Friday, June 17, 2005

Game Theory: WGA Writing Credits

The previous post on game theory and football was actually a setup for today's post, where I talk about the Writer's Guild of America's guidelines for assigning writing credits, which are the screenwriting credits you'll see in movie credits, titles, and on websites like the Internet Movie Database. This will be a critical essay, but I'll try to follow up later with at least some ideas on how to improve the credit "game".

Section 3 of the WGA's guidelines for credit arbitration lay out the considerations that go into determining what the credits will look like for most movies you see. I've also copied part B.4, the guidelines for the "Screenplay by" credit, to a seperate blog post since I'm going to focus on that.

Other than some minor quibbles, it's a perfectly acceptable historical system of determining the writing credits. I have seen some comments that it's too subjective an account, which is definitely true. But certainly no-one was expecting to create some sort of algorithm into which you plug various drafts of screenplays and out of which comes a definitive answer. It's the sort of process that you really need a group of people to look at to evaluate correctly and the suggestions:

The percentage contribution made by writers to screenplay obviously cannot be determined by counting lines or even the number of pages to which a writer has contributed. Arbiters must take into consideration the following elements in determining whether a writer is entitled to screenplay credit:
* dramatic construction;
* original and different scenes;
* characterization or character relationships; and
* dialogue.

strike me as something reasonable people could use to come to some sort of decision in what is necessarily a messy process.

However --

Writing credits are not history; writing credits are a game, the goal of which is to gain as much credit as possible.

In a historical project, such as determining the causes of the Amercian Civil War, historians do research, write papers, and argue -- but none of what they do has any effect on the Civil War itself.

But the guidelines for determining writing credits have a huge impact on how people write and rewrite screenplays.

Given that financial rewards, such as residuals, are directly linked to the writing credits, and future work or feeling good about seeing your name in the titles is indirectly linked to the writing credits, there's a strong incentive to write so that one receives a "Screenplay by" credit.

This means that if I get a chance to do a rewrite of a script, I have a strong (self-interested) incentive to substantially change at least 33% or 50% of the material, even if the material doesn't need that much changing. In fact, it's an interesting little game by itself: I'm best off if I change enough to get as much credit as possible, while making the story something good, and retaining key elements from the earlier drafts that the producers, director, and actors aren't willing to sacrifice (otherwise I get removed from the project or the project dies).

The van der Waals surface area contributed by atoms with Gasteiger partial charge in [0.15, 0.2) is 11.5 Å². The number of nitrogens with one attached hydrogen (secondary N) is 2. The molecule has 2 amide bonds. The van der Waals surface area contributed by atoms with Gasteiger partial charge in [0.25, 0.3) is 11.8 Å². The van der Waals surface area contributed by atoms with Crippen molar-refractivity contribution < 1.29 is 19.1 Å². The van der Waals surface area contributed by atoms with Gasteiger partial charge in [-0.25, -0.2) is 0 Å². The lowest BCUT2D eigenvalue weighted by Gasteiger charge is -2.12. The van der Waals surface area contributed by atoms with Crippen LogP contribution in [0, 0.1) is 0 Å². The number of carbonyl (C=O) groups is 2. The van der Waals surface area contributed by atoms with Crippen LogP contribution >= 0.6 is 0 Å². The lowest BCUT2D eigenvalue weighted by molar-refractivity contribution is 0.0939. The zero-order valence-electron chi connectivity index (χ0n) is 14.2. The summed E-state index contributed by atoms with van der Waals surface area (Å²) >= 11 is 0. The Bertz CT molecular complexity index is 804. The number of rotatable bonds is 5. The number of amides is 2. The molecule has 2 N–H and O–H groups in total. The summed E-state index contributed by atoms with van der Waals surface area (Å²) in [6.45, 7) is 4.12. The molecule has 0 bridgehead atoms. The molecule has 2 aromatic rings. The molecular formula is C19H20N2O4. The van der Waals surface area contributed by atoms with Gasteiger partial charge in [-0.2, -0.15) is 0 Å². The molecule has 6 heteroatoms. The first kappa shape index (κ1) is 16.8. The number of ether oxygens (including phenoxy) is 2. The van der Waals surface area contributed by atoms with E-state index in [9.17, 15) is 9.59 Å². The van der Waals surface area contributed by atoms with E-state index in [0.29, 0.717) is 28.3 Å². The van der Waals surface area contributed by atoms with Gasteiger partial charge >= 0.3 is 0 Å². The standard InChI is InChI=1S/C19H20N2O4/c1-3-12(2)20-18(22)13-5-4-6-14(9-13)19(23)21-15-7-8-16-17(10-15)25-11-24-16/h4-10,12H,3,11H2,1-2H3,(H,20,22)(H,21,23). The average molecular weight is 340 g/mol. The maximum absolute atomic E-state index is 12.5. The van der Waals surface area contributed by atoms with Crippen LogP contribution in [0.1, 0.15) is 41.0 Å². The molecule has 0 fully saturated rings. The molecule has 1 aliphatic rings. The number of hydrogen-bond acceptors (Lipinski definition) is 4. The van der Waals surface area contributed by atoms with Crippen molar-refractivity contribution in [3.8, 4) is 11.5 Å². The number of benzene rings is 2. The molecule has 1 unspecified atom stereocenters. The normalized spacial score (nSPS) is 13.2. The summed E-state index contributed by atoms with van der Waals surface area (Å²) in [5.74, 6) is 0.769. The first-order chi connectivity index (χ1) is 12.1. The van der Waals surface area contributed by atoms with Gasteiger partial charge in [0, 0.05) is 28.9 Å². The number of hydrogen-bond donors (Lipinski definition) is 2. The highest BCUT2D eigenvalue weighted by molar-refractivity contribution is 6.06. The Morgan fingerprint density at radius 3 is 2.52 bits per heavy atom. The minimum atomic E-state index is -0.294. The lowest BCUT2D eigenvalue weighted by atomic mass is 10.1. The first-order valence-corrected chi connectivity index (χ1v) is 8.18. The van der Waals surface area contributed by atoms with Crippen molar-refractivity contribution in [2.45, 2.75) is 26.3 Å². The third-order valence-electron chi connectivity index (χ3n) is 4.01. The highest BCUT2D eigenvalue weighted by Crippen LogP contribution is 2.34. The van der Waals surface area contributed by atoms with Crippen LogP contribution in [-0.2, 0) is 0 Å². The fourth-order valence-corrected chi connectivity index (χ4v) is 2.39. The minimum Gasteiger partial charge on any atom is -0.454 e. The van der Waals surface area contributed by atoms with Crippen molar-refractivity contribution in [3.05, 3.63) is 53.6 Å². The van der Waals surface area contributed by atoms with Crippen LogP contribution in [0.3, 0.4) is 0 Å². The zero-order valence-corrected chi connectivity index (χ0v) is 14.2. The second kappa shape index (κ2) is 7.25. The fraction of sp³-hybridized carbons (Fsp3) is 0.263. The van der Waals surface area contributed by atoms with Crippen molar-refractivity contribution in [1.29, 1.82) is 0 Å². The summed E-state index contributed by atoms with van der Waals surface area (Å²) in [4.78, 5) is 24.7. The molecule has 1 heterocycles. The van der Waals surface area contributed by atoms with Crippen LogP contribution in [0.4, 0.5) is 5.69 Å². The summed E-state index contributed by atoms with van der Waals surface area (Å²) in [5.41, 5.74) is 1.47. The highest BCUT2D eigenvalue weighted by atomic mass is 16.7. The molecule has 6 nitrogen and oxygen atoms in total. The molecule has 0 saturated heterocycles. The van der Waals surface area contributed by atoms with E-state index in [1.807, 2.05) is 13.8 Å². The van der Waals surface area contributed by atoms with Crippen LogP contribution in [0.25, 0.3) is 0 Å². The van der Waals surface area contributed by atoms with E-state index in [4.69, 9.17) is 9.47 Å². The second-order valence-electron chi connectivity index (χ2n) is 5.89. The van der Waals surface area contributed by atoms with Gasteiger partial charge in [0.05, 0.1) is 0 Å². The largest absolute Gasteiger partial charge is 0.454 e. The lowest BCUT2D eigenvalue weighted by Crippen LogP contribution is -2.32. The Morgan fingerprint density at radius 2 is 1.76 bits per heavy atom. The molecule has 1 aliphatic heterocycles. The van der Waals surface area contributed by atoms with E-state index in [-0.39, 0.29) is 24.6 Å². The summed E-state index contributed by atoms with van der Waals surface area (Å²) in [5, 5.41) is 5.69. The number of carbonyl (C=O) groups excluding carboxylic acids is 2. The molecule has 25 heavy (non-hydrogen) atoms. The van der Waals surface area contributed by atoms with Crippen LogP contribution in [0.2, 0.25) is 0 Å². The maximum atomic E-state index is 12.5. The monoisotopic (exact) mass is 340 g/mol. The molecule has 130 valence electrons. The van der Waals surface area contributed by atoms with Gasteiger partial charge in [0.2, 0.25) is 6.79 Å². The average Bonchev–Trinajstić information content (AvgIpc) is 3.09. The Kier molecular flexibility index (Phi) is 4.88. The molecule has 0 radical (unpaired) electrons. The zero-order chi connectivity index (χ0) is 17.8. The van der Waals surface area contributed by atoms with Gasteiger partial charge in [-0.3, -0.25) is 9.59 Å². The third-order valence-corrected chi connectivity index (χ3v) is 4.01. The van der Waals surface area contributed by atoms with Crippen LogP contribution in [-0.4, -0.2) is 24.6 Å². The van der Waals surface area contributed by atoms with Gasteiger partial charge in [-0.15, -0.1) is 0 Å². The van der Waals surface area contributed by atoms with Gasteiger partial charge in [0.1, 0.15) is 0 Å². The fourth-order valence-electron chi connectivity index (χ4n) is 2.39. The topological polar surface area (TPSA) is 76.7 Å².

This is markedly different from when I do a rewrite of my own script -- then I keep the good bits and eliminate the bad bits, and, hopefully, after a few iterations of this I have a screenplay composed mostly of good bits.

Interestingly, the 50% rule is intended to protect the first writer. Yet, like the "promote the passing game" rules the NFL pushed -- the effect on the writing credit game is just the opposite.

Of course, financial and self-interested reasons aren't the only motivating factors for writers (and rewriters). Writers are also motivated by aesthetic reasons -- write the best film, and by moral reasons -- show respect for the previous work done on the project. But the WGA is telling me when I'm rewriting that adhering to those sorts of scruples can prevent me from getting a writing credit. Also, as the original writer on a project, I have to be sympathetic when someone comes along later and makes drastic and unnecessary changes because the WGA has essentially ordered them to do so, if they want that vital "Screenplay by" credit.

And, a set of guidelines that punishes writers for doing the artisticly or morally right thing is a bad set of guidelines.

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